Everyone is doing lists these days so I thought I’d share my list of favorite SharePoint developer features.
8. SharePoint Features
I love SharePoint features, as in the technical term feature, not the general term. Call me crazy, but SharePoint features make my life a whole lot easier. I can get most of what I need to do done with writing some relatively simple CAML, putting it together with other features and suddenly have a solution. It is also a great intructional tool for SharePoint. Learn features and learn SharePoint.
Collaborative Application Markup Language may have some bad issues, complexity being one of them, but once you get the hang of things, you will really see how powerfull it can be. CAML should be taught early in any developer’s SharePoint training, and any good job candidate should be able to write or explain a modest amount of CAML code in a job interview.
EventReceivers in SharePoint is a great tool to catch and modify behavior at run time. If I am unable to get SharePoint out-of-the-box to do exactly what I want I can write an event receiver to accomplish more or less anything. The only reason this is not further up is that it is too easy to implement so it does not force me to be creative and learn exactly how SharePoint wants me to work.
What I can not handle with event receivers I can surely handle with workflow. I actually like state machine workflows better than I like sequential workflows, especially in SharePoint where human interaction is more the norm than the exception. Again it takes some getting used to, but once you get the basics down you will be a lot more productive and accomplish great works of SharePoint magic.
4. Custom listforms
Creating a SharePoint custom listform will be one of my next technical articles. In short, you can get the edit page, new page and display page of any list or content type to look and behave exactly how you like. That enables you to make the user experience a treat rather than a nightmare.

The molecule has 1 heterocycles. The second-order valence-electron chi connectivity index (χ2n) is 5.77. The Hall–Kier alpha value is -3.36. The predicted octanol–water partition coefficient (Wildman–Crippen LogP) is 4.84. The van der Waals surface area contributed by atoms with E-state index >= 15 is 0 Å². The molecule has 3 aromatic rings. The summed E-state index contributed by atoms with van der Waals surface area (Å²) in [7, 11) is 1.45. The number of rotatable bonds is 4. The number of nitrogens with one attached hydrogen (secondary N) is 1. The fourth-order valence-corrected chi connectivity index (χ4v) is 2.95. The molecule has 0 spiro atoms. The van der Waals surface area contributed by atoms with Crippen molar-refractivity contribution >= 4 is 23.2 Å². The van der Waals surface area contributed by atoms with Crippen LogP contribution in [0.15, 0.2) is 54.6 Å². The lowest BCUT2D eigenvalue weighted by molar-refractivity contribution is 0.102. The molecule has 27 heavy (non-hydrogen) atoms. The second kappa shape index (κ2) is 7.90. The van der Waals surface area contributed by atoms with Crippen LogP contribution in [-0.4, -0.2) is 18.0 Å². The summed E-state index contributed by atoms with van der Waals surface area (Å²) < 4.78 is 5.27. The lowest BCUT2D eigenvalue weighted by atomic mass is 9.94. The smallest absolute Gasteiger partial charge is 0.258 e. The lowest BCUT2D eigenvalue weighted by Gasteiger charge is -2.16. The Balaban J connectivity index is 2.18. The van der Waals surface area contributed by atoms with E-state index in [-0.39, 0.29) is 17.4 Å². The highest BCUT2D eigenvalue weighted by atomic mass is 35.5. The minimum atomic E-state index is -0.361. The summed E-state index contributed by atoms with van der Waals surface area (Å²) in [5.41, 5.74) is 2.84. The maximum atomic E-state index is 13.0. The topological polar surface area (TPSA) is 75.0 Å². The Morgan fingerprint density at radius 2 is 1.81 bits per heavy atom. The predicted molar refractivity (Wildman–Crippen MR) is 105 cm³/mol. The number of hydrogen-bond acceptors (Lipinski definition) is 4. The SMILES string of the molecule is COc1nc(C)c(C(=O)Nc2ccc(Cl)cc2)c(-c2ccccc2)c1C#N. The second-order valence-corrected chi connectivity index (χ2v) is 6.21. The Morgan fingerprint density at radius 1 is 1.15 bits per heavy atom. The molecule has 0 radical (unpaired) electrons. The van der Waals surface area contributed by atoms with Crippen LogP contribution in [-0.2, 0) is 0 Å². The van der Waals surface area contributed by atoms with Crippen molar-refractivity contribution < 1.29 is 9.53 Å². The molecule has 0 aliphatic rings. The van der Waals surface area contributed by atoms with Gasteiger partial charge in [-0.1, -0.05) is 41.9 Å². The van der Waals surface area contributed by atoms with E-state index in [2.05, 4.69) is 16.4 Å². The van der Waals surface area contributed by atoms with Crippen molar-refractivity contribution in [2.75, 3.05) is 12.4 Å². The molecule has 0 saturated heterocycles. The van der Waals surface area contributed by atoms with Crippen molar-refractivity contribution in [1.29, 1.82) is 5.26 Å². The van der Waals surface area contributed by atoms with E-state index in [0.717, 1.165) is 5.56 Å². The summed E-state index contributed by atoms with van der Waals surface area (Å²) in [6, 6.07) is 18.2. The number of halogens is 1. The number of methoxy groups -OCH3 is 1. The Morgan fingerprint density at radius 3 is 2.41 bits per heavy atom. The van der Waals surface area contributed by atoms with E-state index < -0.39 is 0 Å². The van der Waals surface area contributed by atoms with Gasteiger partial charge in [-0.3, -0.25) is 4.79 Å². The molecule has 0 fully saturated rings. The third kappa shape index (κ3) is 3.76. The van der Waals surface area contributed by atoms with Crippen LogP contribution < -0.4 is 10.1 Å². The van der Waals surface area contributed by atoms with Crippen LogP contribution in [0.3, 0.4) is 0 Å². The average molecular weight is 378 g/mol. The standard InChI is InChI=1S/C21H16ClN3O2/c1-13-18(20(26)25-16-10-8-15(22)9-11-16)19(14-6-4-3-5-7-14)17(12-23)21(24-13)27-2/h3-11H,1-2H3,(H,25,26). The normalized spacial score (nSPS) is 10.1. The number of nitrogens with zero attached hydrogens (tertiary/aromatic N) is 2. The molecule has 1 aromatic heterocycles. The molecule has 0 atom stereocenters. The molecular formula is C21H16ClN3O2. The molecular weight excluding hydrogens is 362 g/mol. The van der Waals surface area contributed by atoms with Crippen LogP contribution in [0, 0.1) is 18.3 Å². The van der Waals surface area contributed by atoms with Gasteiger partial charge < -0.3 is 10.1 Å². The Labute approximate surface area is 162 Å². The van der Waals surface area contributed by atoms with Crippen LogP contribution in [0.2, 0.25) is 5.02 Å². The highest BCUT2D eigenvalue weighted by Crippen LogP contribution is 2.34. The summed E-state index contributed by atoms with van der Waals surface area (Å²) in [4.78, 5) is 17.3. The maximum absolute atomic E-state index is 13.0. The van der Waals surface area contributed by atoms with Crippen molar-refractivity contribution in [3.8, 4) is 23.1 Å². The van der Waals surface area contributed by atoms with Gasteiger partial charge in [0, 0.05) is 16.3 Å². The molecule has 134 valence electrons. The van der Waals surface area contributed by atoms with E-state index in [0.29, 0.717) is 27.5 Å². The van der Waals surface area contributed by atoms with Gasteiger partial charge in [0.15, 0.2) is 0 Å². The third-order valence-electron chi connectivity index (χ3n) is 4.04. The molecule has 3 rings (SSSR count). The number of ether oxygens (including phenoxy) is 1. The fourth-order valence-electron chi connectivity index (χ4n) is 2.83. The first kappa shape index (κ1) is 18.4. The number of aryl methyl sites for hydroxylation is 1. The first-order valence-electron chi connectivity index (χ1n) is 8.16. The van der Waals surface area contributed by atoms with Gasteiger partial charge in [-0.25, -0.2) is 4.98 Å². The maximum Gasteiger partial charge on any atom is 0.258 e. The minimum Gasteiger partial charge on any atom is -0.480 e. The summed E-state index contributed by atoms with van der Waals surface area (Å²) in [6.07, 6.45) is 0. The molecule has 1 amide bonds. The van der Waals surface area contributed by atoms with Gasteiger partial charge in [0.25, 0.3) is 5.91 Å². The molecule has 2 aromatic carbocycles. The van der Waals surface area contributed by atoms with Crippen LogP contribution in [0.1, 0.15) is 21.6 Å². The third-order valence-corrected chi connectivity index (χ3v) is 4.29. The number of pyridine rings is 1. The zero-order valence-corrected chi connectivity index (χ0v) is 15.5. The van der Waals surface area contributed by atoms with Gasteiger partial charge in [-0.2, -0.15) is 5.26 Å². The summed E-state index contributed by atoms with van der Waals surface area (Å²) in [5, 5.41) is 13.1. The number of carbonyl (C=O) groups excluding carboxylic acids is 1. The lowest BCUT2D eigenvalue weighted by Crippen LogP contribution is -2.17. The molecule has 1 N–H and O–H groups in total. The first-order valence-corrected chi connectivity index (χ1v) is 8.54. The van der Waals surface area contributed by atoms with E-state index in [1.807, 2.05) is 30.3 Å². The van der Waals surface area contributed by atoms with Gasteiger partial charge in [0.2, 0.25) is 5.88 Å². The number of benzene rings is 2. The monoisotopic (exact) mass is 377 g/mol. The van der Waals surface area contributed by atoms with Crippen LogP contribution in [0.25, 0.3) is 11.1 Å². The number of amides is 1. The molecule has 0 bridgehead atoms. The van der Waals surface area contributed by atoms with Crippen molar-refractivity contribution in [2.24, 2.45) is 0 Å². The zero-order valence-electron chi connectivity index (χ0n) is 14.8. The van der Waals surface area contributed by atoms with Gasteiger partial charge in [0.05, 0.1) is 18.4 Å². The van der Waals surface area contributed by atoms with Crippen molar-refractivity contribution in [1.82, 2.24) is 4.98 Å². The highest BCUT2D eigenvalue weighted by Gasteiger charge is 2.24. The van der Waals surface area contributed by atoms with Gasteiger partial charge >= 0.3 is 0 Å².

3. ASP.net compatibility
I could have written webparts as a favorite feature. I could have written custom component development. I could have written application pages and extensibility. But the true beauty of all of these things is that they are just ASP.net. You can write up just about any page or application and integrate SharePoint into that application. With a few simple pointers, some very nice web casts, and perhaps a bit of an adventurous spirit you can create some truly amazing stuff, even if all you know is ASP.net.
2. The SharePoint Object Model
If you’ve started down the road of SharePoint development you will get to know and love the object model. True, it can be troublesome to get all the parameters right, the flow of things, how to actually get those SPFieldTypeDefinitions to work, and the documentation, as you will see, can be quite sketchy at times, but you can do everything in SharePoint with the object model. Actually, most things are done with the object model. If you look at truly wonderful products, such as SharePoint Manager 2007, they use the object model. Nothing else, no cheating. No direct database action. Just the object model.
And finally…. *drum roll*
…my favorite feature of SharePoint development is…
1. The Documentation
Whoa! What? Who, in their right mind, can rank the documentation of SharePoint as their favorite feature? Well, I think there are two sides to this story. First I do like what Microsoft has done with the SharePoint documentation when they have actually done something, but what is lacking or plainly wrong is even better. Why? Well, I like a bit of a challenge and some adventure. If everything was written down I could just look it up. Now where’s the fun in that? True development joy comes from discovering things, not reading and writing what someone else has already done. You can discover small quirks, find a bug here and there, or even discover undocumented features and explore them all by yourself. It may not be 100% productive but it is more fun.
The lack of documentation is actually my favorite feature of the SharePoint development experience.
Or I might be out of my mind. What do you think?
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